Guys and gals, let me just say I’ve missed you all. I have moved through 4 time zones, a new climate, and 57 bonfires to bring you this casual review.
I like to change things up. I like reviewing games back-to-back that are different. As casual gamers, we are a very diverse group with specific casual needs and casual interests. Bloodborne was my last review before I moved, so the last thing I expected was to be in my new home reviewing Dark Souls III for your reading pleasure. I apologize. Somewhere between the Continental Divide and the East Coast I lost my way in a desire for something stable.
If you read my Bloodborne review, you’ll remember how I felt about FromSoftware’s Dark Souls series and you will join in my shock at discovering that…I can’t believe I’m saying this…Dark Souls III was my rock. My comfort food.
Let’s dig in, shall we?
When looking around the environment of Dark Souls III, it’s difficult not to quote the most wholesome man on earth, known as Donald Trump: “What the hell is going on???” Embers, cinders, estus flasks, estus shards, bone shards, titanite shards…just about everything has a shard. There’s a handful of very depressed, cryptic-speaking NPCs to invite to your firelink shrine, and interacting with them is not unlike having your first tamagotchi pet. Many of them will end up dead at various times and it’s rather unclear why.
I would be remiss to not mention the music specifically in this section. Each boss usually changes tactics halfway through the fight, and the music makes sure you know it. Many boss fights felt as though the world–no, the universe–hinged upon me winning. My poor Dualshock 4 felt the brunt of this epic tension as my palms sweated to the point of drowning in their own excretion.
Taking nothing away from how well packaged Dark Souls III’s environment is, I do want to add that I missed Bloodborne. Dark Souls III is different, yes…but Bloodborne was simply its own…whatever it was. I can’t compare it to anything. Maybe if Underworld, Game of Thrones, and The Muppets Christmas Carol were popped in a Vitamix, devoured by Guillermo del Toro, and that man defecated, the turd produced might come close to resembling Bloodborne. Dark Souls III, while still keeping its own identity, still feels more familiar to anyone who is a fan of fantasy.
Here is where I finally understood why fans of the Souls games didn’t praise Bloodborne as much as previous FromSoftware games. Bloodborne now feels very limited. The states, the attire, the weapons…there is so much more here in Dark Souls. The gameplay feels deeper. More options are available to the player and so, of course…I played as a knight. I know, I took the most bland route possible, but I understood how to play it, and that is how the casual gamer do.
Once again, the combat feels tight as ever. I mean, it just feels right. Yes, it is difficult sometimes. Yes, I did lose my cool a few times. But when I would usually have given up on any other game and walked away, Dark Souls III kept me craving more combat.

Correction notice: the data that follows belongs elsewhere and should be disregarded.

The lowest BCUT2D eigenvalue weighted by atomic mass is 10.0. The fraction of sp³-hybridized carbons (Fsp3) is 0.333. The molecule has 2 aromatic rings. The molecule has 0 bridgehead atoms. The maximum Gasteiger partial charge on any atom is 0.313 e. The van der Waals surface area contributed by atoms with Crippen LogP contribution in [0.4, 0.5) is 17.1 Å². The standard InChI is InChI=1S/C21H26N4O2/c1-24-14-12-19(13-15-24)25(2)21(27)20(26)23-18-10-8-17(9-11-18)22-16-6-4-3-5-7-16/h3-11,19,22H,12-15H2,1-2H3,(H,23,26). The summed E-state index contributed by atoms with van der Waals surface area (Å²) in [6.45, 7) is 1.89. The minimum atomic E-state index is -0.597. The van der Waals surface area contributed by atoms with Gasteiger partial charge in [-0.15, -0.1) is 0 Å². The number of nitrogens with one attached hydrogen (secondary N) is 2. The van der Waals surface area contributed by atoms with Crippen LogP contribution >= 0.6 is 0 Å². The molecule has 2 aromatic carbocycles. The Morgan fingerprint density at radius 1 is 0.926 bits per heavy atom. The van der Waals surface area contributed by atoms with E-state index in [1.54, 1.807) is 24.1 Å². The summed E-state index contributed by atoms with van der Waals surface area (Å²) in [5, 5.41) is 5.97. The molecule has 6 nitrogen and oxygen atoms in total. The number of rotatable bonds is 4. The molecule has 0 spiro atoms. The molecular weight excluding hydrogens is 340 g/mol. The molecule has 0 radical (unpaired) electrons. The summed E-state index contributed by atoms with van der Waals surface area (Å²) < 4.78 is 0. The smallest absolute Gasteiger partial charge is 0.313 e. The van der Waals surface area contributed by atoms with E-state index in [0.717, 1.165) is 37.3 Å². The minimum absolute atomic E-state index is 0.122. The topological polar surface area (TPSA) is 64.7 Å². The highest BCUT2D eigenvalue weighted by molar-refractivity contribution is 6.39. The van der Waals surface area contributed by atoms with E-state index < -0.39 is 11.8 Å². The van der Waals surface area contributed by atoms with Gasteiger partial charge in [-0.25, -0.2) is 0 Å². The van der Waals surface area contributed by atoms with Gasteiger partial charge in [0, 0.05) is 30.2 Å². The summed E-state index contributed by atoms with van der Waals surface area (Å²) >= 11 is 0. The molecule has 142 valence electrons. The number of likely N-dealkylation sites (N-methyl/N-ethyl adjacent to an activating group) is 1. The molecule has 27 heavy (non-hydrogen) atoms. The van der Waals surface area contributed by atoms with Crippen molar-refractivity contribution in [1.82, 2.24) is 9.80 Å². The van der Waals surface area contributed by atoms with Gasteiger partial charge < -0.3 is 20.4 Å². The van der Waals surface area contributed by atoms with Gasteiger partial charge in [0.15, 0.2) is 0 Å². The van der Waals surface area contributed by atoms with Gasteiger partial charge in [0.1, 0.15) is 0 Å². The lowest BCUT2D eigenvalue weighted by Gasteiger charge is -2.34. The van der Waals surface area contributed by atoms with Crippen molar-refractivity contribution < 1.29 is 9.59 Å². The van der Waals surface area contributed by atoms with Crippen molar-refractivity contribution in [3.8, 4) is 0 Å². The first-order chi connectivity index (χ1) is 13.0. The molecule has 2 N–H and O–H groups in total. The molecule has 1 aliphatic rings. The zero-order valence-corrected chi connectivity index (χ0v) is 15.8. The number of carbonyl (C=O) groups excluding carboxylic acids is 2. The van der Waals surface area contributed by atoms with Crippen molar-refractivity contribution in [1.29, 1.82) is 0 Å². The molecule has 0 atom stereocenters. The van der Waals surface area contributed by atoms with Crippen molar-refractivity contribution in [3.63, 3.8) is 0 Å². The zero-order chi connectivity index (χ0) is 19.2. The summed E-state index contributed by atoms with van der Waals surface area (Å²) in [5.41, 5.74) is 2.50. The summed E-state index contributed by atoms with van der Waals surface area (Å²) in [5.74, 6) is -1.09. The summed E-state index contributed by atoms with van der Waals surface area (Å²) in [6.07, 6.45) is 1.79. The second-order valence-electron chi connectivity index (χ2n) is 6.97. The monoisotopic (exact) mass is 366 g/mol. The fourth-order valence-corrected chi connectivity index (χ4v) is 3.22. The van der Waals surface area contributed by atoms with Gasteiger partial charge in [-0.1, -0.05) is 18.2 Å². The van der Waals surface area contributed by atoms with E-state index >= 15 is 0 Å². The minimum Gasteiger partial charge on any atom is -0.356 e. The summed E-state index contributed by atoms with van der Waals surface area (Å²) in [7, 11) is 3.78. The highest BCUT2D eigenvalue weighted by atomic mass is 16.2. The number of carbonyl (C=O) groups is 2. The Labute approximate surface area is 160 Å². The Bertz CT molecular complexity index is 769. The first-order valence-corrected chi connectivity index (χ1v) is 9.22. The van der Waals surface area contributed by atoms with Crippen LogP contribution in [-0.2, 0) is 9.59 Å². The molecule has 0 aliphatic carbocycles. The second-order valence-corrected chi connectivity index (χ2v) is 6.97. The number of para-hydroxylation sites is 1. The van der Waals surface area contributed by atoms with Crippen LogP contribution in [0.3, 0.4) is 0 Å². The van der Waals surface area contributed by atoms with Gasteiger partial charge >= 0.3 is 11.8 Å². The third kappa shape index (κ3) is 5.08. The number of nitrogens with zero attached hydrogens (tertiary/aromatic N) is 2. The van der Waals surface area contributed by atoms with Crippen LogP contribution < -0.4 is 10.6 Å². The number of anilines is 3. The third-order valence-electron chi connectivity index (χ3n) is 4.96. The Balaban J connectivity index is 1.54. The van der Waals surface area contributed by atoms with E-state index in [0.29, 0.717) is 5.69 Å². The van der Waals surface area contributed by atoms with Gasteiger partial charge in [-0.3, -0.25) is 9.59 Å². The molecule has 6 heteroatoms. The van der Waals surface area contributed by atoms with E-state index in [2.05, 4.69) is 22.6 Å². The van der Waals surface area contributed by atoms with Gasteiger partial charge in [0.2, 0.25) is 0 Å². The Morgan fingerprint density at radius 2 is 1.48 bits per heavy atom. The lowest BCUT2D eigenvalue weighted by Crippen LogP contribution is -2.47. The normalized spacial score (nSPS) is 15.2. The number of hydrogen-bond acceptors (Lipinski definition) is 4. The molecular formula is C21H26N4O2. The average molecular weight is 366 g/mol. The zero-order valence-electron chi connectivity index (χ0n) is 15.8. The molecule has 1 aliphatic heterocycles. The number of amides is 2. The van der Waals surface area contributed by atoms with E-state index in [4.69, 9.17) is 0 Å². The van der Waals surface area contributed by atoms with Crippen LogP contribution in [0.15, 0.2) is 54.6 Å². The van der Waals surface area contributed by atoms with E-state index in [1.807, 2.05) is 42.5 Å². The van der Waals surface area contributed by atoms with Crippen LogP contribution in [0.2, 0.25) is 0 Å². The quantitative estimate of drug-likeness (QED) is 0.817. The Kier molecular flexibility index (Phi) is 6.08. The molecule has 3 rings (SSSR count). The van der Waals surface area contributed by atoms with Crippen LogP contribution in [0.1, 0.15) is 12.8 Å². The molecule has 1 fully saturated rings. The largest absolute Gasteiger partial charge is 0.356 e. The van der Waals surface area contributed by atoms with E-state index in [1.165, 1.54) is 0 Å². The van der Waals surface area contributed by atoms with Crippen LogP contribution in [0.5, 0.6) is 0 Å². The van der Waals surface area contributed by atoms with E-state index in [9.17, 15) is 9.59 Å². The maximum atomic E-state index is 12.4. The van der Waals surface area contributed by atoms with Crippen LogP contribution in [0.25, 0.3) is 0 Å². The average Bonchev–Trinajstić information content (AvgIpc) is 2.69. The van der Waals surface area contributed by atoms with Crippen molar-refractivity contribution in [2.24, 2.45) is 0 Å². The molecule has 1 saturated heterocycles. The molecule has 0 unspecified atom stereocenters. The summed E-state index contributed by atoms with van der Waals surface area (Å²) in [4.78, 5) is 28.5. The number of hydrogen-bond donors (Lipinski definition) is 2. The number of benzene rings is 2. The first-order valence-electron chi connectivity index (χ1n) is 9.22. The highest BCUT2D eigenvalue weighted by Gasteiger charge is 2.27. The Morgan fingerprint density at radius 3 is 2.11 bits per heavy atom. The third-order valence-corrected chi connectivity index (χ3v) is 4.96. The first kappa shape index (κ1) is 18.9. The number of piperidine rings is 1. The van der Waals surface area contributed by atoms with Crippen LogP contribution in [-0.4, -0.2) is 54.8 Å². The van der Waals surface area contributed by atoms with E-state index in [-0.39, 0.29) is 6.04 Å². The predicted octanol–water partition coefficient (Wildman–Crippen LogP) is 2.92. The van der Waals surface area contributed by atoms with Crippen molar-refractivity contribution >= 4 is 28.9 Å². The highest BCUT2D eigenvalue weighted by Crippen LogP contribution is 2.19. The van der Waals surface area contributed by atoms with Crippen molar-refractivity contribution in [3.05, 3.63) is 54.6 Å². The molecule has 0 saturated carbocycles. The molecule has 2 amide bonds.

While nothing really changes in the gameplay (you kill enemies), the variety in enemies, how they attack, the landscapes, and bosses all magically keep Dark Souls III from feeling old.
From what I’ve heard in the rumor mill (aka Reddit), combat is very different from previous Souls games and is more influenced by Bloodborne. After my catastrophic failure at Dark Souls, I was perfectly fine with that. If you are a long time fan of the Souls franchise then…what in God’s green earth are you doing here?? You’re not a casual gamer, you are a god among men who I am unworthy to look upon…but I also can understand if you are upset your franchise got soiled by FromSoftware pandering to us mere mortals. All I can tell you is…I apologize.
I was invaded. I died.
I was invaded. I died faster.
I turned off online. I died enough without the help of players who are much less casual than myself.
As I said of Bloodborne, the excitement of discovery is the charm of Dark Souls III, but also the reason it is not replayable. While some people–and by some people I mean fanatics–might return to flesh out how your “choices” affect the “story,” I cannot see myself returning. The reason I enjoy these games so much is the tightness of the combat paired with discovering a crazy-looking world.
While some of this world was not as unique as Bloodborne, it was still interesting, and the game itself is long enough that I can respect it for giving me the ride it did. No, that was not an innuendo.
Much like high school, Dark Souls III was fun, lasted longer than expected (or wanted at times), and nothing on God’s green earth could convince me to go relive it again.
I get it now. I am willing to admit that Bloodborne was only a little sister to Dark Souls. Dark Souls III offers so much more and I am so glad that my gaming pride recovered enough that I was willing to give it another go.
So, the question I try to answer in my conclusion is…should you buy it? Usually I am able to definitively say yes or no to gamers in general. But this style of game is tougher to make that call. It’s like recommending a phenominal anime to someone who never watches anime. It’s risky, and you’re almost a little embarrased to admit how much you enjoy it and how much it means to you. At the same time, if the person would just be open and try it, they would probably have a really good time and maybe get hooked on the genre themselves.
My advice is this. If you haven’t played a Dark Souls game, are feeling adventurous, don’t have anything else to play, and you’re in a happy place and not stressed…give it a go. Enjoy it…see where it takes you. Don’t worry, you’ll eventually beat that a-hole that just destroyed your hopes and dreams.
I apologize that this took so long. Thanks, everyone who is still hanging around. As a side note, what are you guys playing right now? I feel like there isn’t anything to be excited about until Persona 5 and that feels like ages away.